In-Service Metabolic Syndrone as a Basis for Later Diagnosed Diabetes and Heart Disease

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In-Service Metabolic Syndrone as a Basis for Later Diagnosed Diabetes and Heart Disease

I recently received a favorable decision from the Board of Veterans Appeals in a service-connection for the cause of death case. My client was the surviving spouse of the veteran and she had a DIC claim. My client’s husband died of a heart attack at a young age with the death certificate noting diabetes and obesity as risk factors. The claim was repeatedly denied at various levels of the Agency and was eventually denied by the Board of Veterans Appeals. The case went up to the U.S. Court of Appeals for Veterans Claims wherein we were successful in getting the case overturned on appeal. In fact, the case was slated for oral argument before a panel at the Court based on the issue of whether or not obesity could serve as an in-service predicate for the later development of disease that is not diagnosed until after service. Historically, VA tends to characterize any claim that is based on obesity as being illegitimate on the grounds that service-connection is not available for obesity. Generally, it is true that obesity is not something for which VA will grant service-connection by itself per se, but we argued in this particular case that obesity onsetting during service is a medical event that can serve as a basis for the development of diseases that may not be diagnosed until years after service.

In this particular case, my client’s husband gained significant weight during his time on active duty such that he was placed in a weight reduction program. His waist circumference increased during active duty and he gained approximately 50 pounds from the time he enlisted until the time he separated from service. Within about 5 years after service, he was diagnosed with Type II diabetes. His wife offered testimony that he was on Lipitor to lower his cholesterol. He eventually died of a heart attack at age 42.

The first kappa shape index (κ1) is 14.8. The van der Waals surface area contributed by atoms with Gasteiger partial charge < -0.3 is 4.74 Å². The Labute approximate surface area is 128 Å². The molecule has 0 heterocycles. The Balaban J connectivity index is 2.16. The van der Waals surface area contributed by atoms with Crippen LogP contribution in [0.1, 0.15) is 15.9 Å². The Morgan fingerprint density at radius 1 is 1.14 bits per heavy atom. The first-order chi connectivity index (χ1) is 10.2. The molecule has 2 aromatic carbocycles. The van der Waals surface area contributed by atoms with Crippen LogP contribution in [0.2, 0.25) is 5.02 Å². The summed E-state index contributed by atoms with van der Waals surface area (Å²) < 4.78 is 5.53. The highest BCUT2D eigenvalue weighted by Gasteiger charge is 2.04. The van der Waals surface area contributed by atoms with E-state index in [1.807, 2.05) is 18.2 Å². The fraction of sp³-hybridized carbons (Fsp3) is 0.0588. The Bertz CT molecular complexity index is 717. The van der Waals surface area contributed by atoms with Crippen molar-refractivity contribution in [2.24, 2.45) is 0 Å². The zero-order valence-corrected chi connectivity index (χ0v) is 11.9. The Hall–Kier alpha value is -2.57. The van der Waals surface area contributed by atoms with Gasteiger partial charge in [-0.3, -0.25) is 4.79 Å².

After getting the case successfully overturned on remand from the Court, something we do all the time as veterans disability lawyers, we hired two medical experts. Both medical experts essentially gave the opinion that the in-service onset to obesity represented the onset of metabolic syndrome which is a pre-cursor to Type II Diabetes and heart disease. One of the medical experts also cited research indicating a correlation between waist circumference and the development of metabolic syndrome and Type II Diabetes. The Board of Veterans Appeals came back with a favorable decision agreeing that the obesity did constitute an in-service event for which service-connection could be based. In other words, the development of obesity is a medically significant event in the same way that a car accident could be to the development of a low back disability. Therefore, it is important for any Veteran who is pursuing a service-connection claim for Type II Diabetes or cardiovascular disease, to consider whether or not he or she experienced a significant gain in weight during service or an elevation in blood pressure or cholesterol levels. Naturally, of course, if the Veteran was in Vietnam then the normal presumptive service-connection rules would apply with respect to ischemic heart disease and Type II Diabetes. However, if we are talking about cases where there is no Agent Orange exposure and the claim is for Type II Diabetes, then the Veteran and his advocate should look very carefully at the service medical records to ascertain the existence of weight gain and other factors that could be characterized as the tell-tale signs of the beginnings of metabolic syndrome. If you are in the middle of an appeal for service-connection for the cause of death and it is based upon Type II Diabetes or ischemic heart disease, please do not hesitate to contact our office to discuss the same. As veterans disability lawyers, we welcome any inquiry from a veteran or a surviving spouse in cases involving complex medical issues, such as the VA denial of heart disease, diabetes, stroke, cancer, or sleep apnea.

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Related topics: Obesity (2) | Diabetes (3) | Death

Eric Gang

Eric A. Gang, Esq. is a veterans’ disability attorney who represents disabled veterans nationwide in their appeals for VA disability benefits. He has litigated over 500 appeals at the U.S. Court of Appeals for Veterans Claims and has recovered millions of dollars in retroactive benefits for disabled veterans. His work has been mentioned in media outlets across the country. He publishes and lectures widely in the area of veterans benefits. You can reach him at (888) 878-9350 or www.veteransdisabilityinfo.com.



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